The overall decrease in proptosis from the OPTIC baseline was significant (–3.3 mm at week 24 of the OPTIC-X study).

This result prompted the investigators to determine if nonresponders can benefit from more infusions of teprotumumab.

Related: As COVID-19 focuses attention on vaccine, medication shortages loom

Specifically, the 5 nonresponders in the OPTIC study went on to receive the drug again in the OPTIC-X study.

At week 24 of the OPTIC-X study, 2 were responders, 1 was a nonresponder, and 2 were not measured and therefore considered nonresponders. The results for these 5 patients demonstrated the residual benefit from a second treatment course.

Treating disease

The investigators wanted to know if a longer disease duration impacted the response to teprotumumab.

Thirty-six patients randomly assigned to placebo were nonresponders and eligible for enrollment in OPTIC-X for a course of active drug; these patients were approximately 1 year out from the point at which TED was diagnosed (compared with a TED diagnosis of approximately 6 months in those randomized to teprotumumab initially in the OPTIC study).

Related: Study reduces proptosis, diplopia in TED

According to investigators, the study also examined the efficacy ad various points in treatment during the trial, and investigators said they were pleased with the results that they received.

When the efficacy was evaluated at 24 weeks, Douglas reported that the proptosis response was almost identical to that in the OPTIC study—in that 89.2% of patients who were initially randomized to placebo and went on to active treatment had a proptosis response.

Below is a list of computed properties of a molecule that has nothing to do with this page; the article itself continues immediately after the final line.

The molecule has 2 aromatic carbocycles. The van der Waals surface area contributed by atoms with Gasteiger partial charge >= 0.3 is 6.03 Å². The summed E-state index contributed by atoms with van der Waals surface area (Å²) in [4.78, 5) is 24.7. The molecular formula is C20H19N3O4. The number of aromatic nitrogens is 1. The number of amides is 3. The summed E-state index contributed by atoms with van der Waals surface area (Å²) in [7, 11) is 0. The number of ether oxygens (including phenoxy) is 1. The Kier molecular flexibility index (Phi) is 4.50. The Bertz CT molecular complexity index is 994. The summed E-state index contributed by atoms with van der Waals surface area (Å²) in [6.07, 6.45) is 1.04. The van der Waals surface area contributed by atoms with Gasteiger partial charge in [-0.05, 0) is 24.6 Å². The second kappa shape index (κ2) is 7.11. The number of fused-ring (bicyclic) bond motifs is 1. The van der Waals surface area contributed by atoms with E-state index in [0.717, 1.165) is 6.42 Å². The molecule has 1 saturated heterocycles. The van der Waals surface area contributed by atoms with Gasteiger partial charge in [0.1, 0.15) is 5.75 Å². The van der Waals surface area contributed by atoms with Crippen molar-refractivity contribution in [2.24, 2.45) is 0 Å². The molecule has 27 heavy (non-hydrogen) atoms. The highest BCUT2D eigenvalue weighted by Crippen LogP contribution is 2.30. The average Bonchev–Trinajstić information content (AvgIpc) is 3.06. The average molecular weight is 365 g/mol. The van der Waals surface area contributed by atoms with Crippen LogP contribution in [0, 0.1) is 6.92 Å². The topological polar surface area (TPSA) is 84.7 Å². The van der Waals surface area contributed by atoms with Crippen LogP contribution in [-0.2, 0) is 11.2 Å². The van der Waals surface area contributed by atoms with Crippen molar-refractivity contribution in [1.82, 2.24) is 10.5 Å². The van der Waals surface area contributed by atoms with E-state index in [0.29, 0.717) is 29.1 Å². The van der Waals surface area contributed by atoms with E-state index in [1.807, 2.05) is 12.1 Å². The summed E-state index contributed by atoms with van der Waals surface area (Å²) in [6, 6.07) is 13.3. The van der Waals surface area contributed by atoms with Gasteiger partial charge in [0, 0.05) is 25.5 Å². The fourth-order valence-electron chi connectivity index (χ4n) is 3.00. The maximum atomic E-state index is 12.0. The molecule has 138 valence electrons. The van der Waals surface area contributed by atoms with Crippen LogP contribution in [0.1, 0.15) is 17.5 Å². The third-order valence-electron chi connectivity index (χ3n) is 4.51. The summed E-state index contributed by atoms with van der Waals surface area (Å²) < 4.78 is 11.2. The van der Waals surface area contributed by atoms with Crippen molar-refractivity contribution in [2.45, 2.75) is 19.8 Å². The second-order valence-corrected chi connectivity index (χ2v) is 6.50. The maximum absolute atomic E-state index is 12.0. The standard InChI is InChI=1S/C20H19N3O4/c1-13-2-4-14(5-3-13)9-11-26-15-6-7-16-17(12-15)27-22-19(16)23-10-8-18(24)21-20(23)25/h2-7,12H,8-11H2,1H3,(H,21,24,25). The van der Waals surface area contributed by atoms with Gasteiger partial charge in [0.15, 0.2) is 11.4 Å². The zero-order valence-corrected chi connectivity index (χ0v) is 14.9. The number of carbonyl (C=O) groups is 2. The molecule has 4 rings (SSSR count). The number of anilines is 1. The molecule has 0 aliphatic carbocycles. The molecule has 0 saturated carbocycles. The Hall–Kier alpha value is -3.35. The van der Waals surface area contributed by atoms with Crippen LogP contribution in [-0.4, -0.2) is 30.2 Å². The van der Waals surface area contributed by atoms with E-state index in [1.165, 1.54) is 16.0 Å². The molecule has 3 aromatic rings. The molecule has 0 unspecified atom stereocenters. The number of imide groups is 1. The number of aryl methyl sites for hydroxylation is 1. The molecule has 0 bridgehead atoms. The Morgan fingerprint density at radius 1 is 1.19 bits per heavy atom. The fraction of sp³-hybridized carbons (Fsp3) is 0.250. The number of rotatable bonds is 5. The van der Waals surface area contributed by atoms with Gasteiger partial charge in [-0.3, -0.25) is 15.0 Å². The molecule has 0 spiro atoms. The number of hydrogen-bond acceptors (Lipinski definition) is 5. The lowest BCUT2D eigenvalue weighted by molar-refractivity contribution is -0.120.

Improvement rates
The rates of improvement of diplopia in the 2 groups also were similar: 67.9% in the teprotumumab arm of the OPTIC study and 60.9% in the placebo-to- teprotumumab group in the OPTIC-X study.

The trend also carried through the efficacy of the candidate, according to investigators.

The safety of teprotumumab in the phase 3 study was the same as in the phase 2 study; one patient had a serious adverse event during the second treatment course that was unrelated to active treatment.

Related: Considering use of teprotumumab in thyroid eye disease patients


Douglas concluded that most of the patients who responded to active treatment at week 24 of the phase 3 study were still responders at week 72 without receiving any additional TED treatment.

“No new safety signals were identified. Regarding the patients who did not respond to teprotumumab during the OPTIC study, many had improvements in proptosis during the OPTIC-X study, with a similar safety profile,” Douglas pointed out. “OPTIC-X data provided evidence that supported the use of teprotumumab in patients who had had TED for a longer time than that studied in the phase 2 and 3 clinical trials.”

Read more by Lynda Charters


Raymond S. Douglas, MD, PhD
Douglas is a consultant for Horizon Therapeutics.



1. Douglas RS, Kahaly GJ, Patel A, et al. Teprotumumab for the treatment of active thyroid eye disease. N Engl J Med. 2020;382(4):341-352. doi:10.1056/NEJMoa1910434